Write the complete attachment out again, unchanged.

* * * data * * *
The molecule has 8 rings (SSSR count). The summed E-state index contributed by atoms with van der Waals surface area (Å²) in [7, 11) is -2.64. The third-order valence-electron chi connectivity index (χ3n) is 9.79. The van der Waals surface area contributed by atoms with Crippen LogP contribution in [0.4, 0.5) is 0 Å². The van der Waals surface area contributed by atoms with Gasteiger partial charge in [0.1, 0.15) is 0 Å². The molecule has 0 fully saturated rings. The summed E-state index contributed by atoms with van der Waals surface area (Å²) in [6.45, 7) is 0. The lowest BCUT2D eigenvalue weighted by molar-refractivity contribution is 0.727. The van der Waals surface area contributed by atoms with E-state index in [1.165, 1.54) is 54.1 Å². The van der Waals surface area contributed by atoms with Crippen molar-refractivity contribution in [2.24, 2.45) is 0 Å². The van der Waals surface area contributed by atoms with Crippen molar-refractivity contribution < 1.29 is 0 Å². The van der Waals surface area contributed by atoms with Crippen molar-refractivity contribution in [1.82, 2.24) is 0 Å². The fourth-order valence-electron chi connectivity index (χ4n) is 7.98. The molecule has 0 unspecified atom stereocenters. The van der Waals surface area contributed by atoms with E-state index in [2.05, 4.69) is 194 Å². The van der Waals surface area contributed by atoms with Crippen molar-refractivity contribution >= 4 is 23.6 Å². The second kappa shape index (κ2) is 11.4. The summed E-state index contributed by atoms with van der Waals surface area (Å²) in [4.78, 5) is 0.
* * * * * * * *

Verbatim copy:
The molecule has 8 rings (SSSR count). The summed E-state index contributed by atoms with van der Waals surface area (Å²) in [7, 11) is -2.64. The third-order valence-electron chi connectivity index (χ3n) is 9.79. The van der Waals surface area contributed by atoms with Crippen LogP contribution in [0.4, 0.5) is 0 Å². The van der Waals surface area contributed by atoms with Gasteiger partial charge in [0.1, 0.15) is 0 Å². The molecule has 0 fully saturated rings. The summed E-state index contributed by atoms with van der Waals surface area (Å²) in [6.45, 7) is 0. The lowest BCUT2D eigenvalue weighted by molar-refractivity contribution is 0.727. The van der Waals surface area contributed by atoms with E-state index in [1.165, 1.54) is 54.1 Å². The van der Waals surface area contributed by atoms with Crippen molar-refractivity contribution in [2.24, 2.45) is 0 Å². The van der Waals surface area contributed by atoms with Crippen molar-refractivity contribution < 1.29 is 0 Å². The van der Waals surface area contributed by atoms with Crippen molar-refractivity contribution in [1.82, 2.24) is 0 Å². The fourth-order valence-electron chi connectivity index (χ4n) is 7.98. The molecule has 0 unspecified atom stereocenters. The van der Waals surface area contributed by atoms with E-state index in [2.05, 4.69) is 194 Å². The van der Waals surface area contributed by atoms with Crippen molar-refractivity contribution >= 4 is 23.6 Å². The second kappa shape index (κ2) is 11.4. The summed E-state index contributed by atoms with van der Waals surface area (Å²) in [4.78, 5) is 0.